A Study of Two Forms of Pentamidine in HIV-Infected Children Who May Have Pneumocystis Carinii Pneumonia

This study has been completed.
Sponsor:
Information provided by (Responsible Party):
National Institute of Allergy and Infectious Diseases (NIAID)
ClinicalTrials.gov Identifier:
NCT00000974
First received: November 2, 1999
Last updated: March 28, 2012
Last verified: March 2012

November 2, 1999
March 28, 2012
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Complete list of historical versions of study NCT00000974 on ClinicalTrials.gov Archive Site
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A Study of Two Forms of Pentamidine in HIV-Infected Children Who May Have Pneumocystis Carinii Pneumonia
A Phase I Study of the Safety, Tolerance, and Study of the Pharmacokinetics of Aerosolized Pentamidine and Parenteral Pentamidine in Children With HIV Infection and Suspected Pneumocystis Carinii Pneumonia

To evaluate the delivery of a single dose of aerosolized pentamidine to children; to evaluate the tolerance of pentamidine administration by mask; to compare intravenous pentamidine first dose pharmacokinetics (blood levels) in children with information previously collected on adults; and to compare plasma pentamidine levels in children after an aerosolized treatment with levels previously collected on adults.

Pneumocystis carinii pneumonia (PCP) is the most common serious infection in children with AIDS and is associated with a high death rate. Current approved treatment includes intravenous trimethoprim - sulfamethoxazole (TMP / SMX) and intravenous pentamidine, which are both effective in treatment of the first episode of PCP pneumonia. However, both therapies have a 50 percent or greater incidence of adverse reactions. Because of serious toxicities, drug treatment has had to be discontinued. Animal studies show that aerosolized pentamidine (pentamidine given through inhalation) is as effective as intravenous pentamidine. It is hoped that the aerosolized route will be less toxic than intravenous pentamidine. The study is the first step in evaluating the delivery of aerosolized pentamidine to children.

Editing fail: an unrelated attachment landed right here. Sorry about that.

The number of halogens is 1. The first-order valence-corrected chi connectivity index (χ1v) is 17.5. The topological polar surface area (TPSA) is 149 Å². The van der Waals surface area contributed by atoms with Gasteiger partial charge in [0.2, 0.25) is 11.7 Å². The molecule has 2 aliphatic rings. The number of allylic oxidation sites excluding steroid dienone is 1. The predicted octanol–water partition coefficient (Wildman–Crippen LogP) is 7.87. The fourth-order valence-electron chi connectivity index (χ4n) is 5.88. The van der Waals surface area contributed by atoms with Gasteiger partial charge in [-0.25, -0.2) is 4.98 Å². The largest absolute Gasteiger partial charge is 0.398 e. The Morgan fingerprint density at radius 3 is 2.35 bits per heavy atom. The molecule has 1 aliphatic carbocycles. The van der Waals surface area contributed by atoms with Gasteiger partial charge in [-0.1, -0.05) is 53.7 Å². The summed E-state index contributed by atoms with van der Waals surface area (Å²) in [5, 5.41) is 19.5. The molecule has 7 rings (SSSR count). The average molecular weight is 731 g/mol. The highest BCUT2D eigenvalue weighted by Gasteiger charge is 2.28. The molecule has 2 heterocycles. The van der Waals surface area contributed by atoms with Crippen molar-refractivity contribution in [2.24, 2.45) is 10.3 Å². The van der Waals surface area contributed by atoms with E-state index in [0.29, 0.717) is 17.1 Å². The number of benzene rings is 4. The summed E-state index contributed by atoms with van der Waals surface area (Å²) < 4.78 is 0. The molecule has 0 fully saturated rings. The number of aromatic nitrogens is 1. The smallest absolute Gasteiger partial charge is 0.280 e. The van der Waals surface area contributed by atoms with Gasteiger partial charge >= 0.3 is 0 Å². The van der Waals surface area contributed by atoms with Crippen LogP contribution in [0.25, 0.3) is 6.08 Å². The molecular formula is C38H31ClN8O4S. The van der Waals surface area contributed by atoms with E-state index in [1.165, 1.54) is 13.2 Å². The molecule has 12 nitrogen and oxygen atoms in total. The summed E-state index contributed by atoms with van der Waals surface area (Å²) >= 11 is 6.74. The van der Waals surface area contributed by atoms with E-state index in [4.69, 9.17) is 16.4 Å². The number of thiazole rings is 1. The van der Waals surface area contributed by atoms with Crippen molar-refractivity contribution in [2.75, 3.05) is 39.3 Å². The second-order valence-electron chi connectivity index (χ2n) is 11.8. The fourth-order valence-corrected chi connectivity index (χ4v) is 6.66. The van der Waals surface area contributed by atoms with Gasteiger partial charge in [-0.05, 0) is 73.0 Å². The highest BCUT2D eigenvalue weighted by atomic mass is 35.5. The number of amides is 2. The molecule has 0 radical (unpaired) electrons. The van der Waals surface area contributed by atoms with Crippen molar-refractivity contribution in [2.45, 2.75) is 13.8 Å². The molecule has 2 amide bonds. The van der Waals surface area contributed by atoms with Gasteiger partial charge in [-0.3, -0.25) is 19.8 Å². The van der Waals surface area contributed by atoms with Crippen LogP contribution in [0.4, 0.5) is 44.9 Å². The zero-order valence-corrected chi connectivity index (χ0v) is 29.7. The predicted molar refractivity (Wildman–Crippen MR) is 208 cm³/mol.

Pneumocystis carinii pneumonia (PCP) is the most common serious infection in children with AIDS and is associated with a high death rate. Current approved treatment includes intravenous trimethoprim - sulfamethoxazole (TMP / SMX) and intravenous pentamidine, which are both effective in treatment of the first episode of PCP pneumonia. However, both therapies have a 50 percent or greater incidence of adverse reactions. Because of serious toxicities, drug treatment has had to be discontinued. Animal studies show that aerosolized pentamidine (pentamidine given through inhalation) is as effective as intravenous pentamidine. It is hoped that the aerosolized route will be less toxic than intravenous pentamidine. The study is the first step in evaluating the delivery of aerosolized pentamidine to children.